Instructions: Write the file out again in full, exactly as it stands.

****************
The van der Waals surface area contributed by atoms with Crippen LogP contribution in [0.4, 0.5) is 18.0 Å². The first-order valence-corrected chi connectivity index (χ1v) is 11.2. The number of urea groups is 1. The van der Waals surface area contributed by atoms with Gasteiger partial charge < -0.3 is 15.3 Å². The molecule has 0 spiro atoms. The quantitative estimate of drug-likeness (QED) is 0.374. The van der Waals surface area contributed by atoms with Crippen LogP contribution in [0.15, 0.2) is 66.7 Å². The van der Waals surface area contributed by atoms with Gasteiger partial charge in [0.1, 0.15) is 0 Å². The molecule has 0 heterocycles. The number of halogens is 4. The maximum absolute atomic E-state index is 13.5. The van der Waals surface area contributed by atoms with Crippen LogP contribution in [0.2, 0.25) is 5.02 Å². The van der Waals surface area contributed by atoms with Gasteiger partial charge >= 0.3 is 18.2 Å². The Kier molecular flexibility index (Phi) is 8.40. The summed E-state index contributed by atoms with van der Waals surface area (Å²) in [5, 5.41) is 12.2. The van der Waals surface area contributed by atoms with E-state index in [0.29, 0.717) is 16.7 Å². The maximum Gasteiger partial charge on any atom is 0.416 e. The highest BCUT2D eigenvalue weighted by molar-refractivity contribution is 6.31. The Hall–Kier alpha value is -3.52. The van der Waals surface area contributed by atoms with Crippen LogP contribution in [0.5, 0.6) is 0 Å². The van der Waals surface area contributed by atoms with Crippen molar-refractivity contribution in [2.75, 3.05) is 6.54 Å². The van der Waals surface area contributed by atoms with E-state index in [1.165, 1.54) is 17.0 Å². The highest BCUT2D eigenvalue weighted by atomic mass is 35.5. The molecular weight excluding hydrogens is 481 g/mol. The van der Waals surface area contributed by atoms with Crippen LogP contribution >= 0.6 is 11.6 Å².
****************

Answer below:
The van der Waals surface area contributed by atoms with Crippen LogP contribution in [0.4, 0.5) is 18.0 Å². The first-order valence-corrected chi connectivity index (χ1v) is 11.2. The number of urea groups is 1. The van der Waals surface area contributed by atoms with Gasteiger partial charge < -0.3 is 15.3 Å². The molecule has 0 spiro atoms. The quantitative estimate of drug-likeness (QED) is 0.374. The van der Waals surface area contributed by atoms with Crippen LogP contribution in [0.15, 0.2) is 66.7 Å². The van der Waals surface area contributed by atoms with Gasteiger partial charge in [0.1, 0.15) is 0 Å². The molecule has 0 heterocycles. The number of halogens is 4. The maximum absolute atomic E-state index is 13.5. The van der Waals surface area contributed by atoms with Crippen LogP contribution in [0.2, 0.25) is 5.02 Å². The van der Waals surface area contributed by atoms with Gasteiger partial charge >= 0.3 is 18.2 Å². The Kier molecular flexibility index (Phi) is 8.40. The summed E-state index contributed by atoms with van der Waals surface area (Å²) in [5, 5.41) is 12.2. The van der Waals surface area contributed by atoms with E-state index in [0.29, 0.717) is 16.7 Å². The maximum Gasteiger partial charge on any atom is 0.416 e. The highest BCUT2D eigenvalue weighted by molar-refractivity contribution is 6.31. The Hall–Kier alpha value is -3.52. The van der Waals surface area contributed by atoms with Crippen LogP contribution in [0.5, 0.6) is 0 Å². The van der Waals surface area contributed by atoms with Crippen molar-refractivity contribution in [2.75, 3.05) is 6.54 Å². The van der Waals surface area contributed by atoms with E-state index in [1.165, 1.54) is 17.0 Å². The highest BCUT2D eigenvalue weighted by atomic mass is 35.5. The molecular weight excluding hydrogens is 481 g/mol. The van der Waals surface area contributed by atoms with Crippen LogP contribution >= 0.6 is 11.6 Å².